Towards equity – Simply opening HE doors is not enough

For thousands of poor Black African students, gaining access to higher education in South Africa is the first step towards the promise of a better life, but only 24% of those enrolled in three-year degrees graduate in the minimum time – far lower than their white counterparts at 43%. Against this backdrop, universities are recognising that if they are to take a lead in creating a more equitable society, greater attention needs to be given to student success.

“Policies such as subsidised free higher education have put much of the emphasis on access, which is important, but I’ve also seen so many disappointed students and their families exit the system without a qualification – and this actually makes the situation worse,” said Professor Francis Petersen, vice-chancellor of the University of the Free State, a previously whites-only, Afrikaans-language university based in the city of Bloemfontein, the country’s judicial capital.

According to Petersen, rather than simply being a microcosm of society, universities should be living models of what an ideal society could be – “the kind we want, rather than the kind we have now”, as he puts it.

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In the context of deeply divided and unequal societies such as South Africa, still reeling from centuries of colonial and formalised race-based oppression, universities have a particular responsibility to actively build equity and transform society, he argues.

“Our history in South Africa has a specific dimension and there is a moral and ethical obligation on leadership of universities in South Africa to ensure we do the right thing: that we allow people to feel that they belong and allow platforms to be occupied by people with different views.”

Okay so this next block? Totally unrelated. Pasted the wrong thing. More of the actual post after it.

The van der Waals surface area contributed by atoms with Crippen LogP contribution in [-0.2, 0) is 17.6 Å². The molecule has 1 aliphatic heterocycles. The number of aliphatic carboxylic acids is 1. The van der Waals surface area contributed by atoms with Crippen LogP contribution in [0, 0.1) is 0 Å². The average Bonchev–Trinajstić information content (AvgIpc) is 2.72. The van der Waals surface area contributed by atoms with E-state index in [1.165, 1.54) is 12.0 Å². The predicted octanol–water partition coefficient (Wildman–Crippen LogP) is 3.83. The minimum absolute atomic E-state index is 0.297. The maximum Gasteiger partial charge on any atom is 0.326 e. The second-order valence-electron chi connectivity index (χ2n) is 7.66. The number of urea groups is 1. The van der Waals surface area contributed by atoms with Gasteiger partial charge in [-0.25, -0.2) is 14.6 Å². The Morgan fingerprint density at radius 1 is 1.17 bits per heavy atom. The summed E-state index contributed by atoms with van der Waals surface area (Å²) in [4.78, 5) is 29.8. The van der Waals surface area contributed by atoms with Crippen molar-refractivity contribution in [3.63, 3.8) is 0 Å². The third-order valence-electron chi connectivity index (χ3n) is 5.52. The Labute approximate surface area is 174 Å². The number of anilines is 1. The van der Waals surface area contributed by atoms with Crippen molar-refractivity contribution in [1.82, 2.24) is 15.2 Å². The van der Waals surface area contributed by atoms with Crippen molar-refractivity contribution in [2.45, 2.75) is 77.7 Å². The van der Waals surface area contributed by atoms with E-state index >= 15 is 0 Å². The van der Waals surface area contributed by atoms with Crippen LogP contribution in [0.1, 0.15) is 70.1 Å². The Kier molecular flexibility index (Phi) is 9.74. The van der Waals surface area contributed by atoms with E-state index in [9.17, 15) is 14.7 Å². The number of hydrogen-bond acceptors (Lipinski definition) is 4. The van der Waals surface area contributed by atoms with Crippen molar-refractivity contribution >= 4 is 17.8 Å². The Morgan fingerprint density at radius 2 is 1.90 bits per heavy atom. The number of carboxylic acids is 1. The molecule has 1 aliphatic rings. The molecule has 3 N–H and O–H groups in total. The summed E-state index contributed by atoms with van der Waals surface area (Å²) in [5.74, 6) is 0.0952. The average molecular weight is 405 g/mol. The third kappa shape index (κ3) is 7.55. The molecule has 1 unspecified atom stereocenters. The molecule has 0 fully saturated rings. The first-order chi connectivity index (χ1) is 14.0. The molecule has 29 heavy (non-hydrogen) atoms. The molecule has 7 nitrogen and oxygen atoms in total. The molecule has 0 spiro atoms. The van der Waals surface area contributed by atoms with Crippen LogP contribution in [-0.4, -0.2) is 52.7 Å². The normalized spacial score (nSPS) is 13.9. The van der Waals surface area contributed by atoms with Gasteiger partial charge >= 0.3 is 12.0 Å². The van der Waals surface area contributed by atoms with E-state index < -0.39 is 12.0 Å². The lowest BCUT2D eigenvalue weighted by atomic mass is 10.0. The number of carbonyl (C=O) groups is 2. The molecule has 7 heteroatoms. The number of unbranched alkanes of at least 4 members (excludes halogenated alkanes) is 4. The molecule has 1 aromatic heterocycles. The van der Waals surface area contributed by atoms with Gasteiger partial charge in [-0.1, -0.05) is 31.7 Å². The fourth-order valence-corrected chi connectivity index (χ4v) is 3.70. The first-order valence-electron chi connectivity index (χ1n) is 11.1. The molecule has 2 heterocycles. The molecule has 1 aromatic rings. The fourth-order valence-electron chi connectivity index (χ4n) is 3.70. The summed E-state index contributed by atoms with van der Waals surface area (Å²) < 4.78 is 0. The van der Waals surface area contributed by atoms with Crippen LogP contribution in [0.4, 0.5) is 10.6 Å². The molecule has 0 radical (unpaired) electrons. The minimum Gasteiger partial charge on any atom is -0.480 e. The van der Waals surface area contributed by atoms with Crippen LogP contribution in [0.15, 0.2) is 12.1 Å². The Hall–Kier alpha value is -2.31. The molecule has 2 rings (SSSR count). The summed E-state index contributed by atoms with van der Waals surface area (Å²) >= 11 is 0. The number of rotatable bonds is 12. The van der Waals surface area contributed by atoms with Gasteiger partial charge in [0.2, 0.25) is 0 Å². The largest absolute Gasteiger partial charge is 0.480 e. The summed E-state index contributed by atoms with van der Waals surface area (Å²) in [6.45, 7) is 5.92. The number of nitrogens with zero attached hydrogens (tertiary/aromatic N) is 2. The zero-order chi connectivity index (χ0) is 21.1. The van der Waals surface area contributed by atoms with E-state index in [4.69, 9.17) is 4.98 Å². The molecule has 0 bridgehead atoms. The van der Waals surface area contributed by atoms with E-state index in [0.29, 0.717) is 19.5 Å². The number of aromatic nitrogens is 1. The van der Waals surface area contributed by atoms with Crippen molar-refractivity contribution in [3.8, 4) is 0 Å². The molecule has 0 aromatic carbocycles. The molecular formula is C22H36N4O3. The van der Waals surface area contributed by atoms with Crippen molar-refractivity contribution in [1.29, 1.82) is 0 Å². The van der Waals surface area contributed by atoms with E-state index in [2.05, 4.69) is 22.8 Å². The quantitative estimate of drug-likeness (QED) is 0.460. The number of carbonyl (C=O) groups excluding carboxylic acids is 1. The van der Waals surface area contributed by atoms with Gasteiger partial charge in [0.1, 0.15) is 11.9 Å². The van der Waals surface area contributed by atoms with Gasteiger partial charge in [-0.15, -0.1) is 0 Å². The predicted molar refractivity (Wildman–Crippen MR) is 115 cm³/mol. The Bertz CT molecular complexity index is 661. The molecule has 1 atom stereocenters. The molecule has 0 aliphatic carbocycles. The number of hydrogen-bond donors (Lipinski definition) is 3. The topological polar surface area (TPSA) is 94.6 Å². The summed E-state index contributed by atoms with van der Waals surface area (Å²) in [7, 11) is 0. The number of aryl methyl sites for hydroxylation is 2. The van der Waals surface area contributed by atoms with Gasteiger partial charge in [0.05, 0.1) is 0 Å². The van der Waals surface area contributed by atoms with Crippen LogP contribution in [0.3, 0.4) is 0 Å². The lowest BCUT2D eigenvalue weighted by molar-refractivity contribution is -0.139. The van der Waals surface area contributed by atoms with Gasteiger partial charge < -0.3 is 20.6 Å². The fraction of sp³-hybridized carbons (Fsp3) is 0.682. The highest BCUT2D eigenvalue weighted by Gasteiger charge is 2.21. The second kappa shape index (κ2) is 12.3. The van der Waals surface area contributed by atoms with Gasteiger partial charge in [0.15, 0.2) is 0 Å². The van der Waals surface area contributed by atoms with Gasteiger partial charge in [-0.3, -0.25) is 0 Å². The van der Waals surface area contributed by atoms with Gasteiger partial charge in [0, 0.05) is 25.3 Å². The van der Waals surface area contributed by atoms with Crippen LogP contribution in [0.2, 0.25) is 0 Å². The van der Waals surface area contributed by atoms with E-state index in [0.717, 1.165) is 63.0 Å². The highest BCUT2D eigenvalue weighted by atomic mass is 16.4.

Petersen said it was important to ask two questions about universities: ‘What are they good at?’ and ‘What are they good for?’. The latter question, he said, speaks to the university’s purpose, part of which is to contribute to the building of a better and more equitable society.

“Our role is not only about producing thinkers and people with the qualifications to build society and grow our economy; it’s also about the kind of knowledge we produce as a result of our infrastructure, human resources and the fact that we offer a space where academic freedom is respected and things can be questioned without potential risk of being shut down.”

The limitations of access

In a bid to enrol more Black African students in the wake of political changes in the early 1990s, the University of the Free State (UFS) introduced a University Access Programme, which facilitates access to university study for applicants who do not possess the requisite academic points demanded by the institution – mainly as a result of poor quality schooling and the deleterious impact of an impoverished upbringing.

The University Access Programme, which still exists, and similar programmes being run at previously advantaged (white) universities around the country have contributed to the tripling of enrolments in South African higher education institutions since 1990.

However, while Black African students represent more than 70% of enrolments in public institutions, those total enrolments still only make up 16% of African youth between the ages of 20 and 24, according to Centre for Risk Analysis data. In comparison, white students represent 16% of all enrolments, which translates into 53% of white youth between 20 and 24 years of age being enrolled.

In the face of such intransigent demographics, as well as student protests under the banner of #FeesMustFall, which exposed a widespread sense of alienation among black students attending formerly-white universities, institutions are increasingly shifting their focus towards improving student success rates through the creation of a more supportive environment for students.

“Widening access without providing an environment that maximises the chances for success erases much of the progress made through broadened participation,” says Professor Francois Strydom, director of the Centre for Teaching and Learning at UFS, which offers a range of academic support services for staff and students.

Student engagement